By mid-morning Kela had moved off (Temi was now eating a little more enthusiastically, but the others slept on) and we caught up to her as she approached water pan 3. Yesterday morning she’d showed some mild signs of oestrus rolling on her back several times; today as she walked towards the water pan her tail flicked in the air continuously before she then called a few times to the water and flopped back down.

Obviously the lions have been getting well acquainted with the new game so we undertook a game count. We located some of the new waterbuck but the remaining eland sensibly seem to be hiding.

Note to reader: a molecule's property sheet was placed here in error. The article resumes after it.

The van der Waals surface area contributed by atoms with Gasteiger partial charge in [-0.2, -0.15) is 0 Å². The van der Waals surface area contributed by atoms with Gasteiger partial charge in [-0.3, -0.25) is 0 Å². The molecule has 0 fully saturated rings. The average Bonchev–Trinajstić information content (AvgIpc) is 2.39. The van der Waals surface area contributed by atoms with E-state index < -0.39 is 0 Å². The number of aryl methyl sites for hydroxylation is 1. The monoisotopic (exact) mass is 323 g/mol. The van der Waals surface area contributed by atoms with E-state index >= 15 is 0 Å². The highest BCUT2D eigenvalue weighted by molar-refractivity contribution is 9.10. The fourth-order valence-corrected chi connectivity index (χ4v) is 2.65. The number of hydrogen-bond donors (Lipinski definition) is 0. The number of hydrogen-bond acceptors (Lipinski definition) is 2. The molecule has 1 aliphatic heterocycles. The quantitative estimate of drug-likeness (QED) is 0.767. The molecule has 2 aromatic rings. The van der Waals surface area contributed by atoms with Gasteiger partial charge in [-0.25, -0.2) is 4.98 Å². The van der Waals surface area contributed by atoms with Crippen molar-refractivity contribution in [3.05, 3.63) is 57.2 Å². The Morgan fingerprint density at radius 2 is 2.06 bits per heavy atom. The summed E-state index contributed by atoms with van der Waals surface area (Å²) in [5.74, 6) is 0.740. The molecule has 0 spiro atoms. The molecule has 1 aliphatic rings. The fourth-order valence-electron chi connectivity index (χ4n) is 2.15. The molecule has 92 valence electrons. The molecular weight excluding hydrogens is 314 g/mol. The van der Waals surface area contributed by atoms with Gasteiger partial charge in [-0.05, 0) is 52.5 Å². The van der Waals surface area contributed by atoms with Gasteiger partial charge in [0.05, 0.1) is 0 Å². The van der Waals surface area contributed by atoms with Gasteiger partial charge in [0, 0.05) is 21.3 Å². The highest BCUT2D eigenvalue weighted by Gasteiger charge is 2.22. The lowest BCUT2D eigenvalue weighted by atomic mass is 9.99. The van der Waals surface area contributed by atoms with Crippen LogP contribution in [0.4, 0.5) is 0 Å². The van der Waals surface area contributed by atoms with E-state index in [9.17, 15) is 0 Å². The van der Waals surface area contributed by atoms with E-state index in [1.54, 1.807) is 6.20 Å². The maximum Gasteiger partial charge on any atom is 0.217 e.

As we were making our way around the site, we bumped into all six lions who had regrouped and were now resting in Kariba. Loma looked like she was ready to be sick with the effort of the move on such a full belly, Kwandi wasn’t fairing too much better and the others panted with the hideous exertion of it all.

Heading off once more in search of the remaining elands we again came up short. On returning to the lions for a final check before leaving the site Temi was leaving the group and heading back in the direction of the eland carcass. Ten points to her for the effort; the remaining five may need to be rolled from their current positions if they have any thoughts of moving anytime soon…